Page:Poems by Currer, Ellis, and Acton Bell (Charlotte, Emily and Anne Brontë, 1846).djvu/41

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31
REMEMBRANCE.


And parting's peace-embittering fear,
Is warned, our hearts to come not near;
For fate admits my soul's decree,
In bliss or bale—to go with thee!

Currer.



REMEMBRANCE.

Cold in the earth—and the deep snow piled above thee,
Far, far, removed, cold in the dreary grave!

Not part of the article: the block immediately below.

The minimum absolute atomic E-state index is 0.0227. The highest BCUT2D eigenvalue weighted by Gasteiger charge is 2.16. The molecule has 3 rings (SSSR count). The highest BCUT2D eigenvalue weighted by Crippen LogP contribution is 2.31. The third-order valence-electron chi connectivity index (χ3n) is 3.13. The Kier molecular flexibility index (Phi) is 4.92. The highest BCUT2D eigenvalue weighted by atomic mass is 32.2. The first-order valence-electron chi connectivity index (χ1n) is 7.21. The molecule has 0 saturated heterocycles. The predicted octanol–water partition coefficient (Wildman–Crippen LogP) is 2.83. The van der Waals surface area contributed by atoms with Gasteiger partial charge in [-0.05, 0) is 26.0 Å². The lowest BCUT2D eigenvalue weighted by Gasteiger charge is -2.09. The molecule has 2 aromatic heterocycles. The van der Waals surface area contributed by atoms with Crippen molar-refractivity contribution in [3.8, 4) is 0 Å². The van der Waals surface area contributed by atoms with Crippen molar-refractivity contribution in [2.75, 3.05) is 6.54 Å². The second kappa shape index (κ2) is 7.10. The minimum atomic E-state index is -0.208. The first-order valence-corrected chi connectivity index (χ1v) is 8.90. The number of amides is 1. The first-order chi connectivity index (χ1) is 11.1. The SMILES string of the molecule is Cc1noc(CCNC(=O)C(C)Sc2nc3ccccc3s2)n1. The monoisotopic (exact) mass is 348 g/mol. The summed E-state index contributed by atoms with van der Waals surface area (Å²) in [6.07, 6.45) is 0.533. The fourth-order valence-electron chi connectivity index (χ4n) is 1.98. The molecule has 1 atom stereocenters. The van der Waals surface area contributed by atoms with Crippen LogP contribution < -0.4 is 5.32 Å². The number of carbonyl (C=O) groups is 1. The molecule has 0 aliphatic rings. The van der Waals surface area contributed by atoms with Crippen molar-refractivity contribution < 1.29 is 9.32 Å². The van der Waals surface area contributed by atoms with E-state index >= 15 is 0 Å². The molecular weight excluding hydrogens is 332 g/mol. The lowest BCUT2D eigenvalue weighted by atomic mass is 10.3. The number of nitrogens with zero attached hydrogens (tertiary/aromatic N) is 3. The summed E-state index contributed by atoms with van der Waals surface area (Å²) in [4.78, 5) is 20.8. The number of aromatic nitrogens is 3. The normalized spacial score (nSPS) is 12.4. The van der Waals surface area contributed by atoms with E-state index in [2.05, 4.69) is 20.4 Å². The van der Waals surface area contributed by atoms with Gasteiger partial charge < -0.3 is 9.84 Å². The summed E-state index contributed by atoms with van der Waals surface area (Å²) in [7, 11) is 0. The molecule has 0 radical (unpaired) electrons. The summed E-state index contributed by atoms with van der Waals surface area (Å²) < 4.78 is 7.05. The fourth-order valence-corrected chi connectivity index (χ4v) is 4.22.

Have I forgot, my only Love, to love thee,
Severed at last by Time's all-severing wave?


Now, when alone, do my thoughts no longer hover
Over the mountains, on that northern shore,
Resting their wings where heath and fern-leaves cover
Thy noble heart for ever, ever more?


Cold in the earth—and fifteen wild Decembers,
From those brown hills, have melted into spring:
Faithful, indeed, is the spirit that remembers
After such years of change and suffering!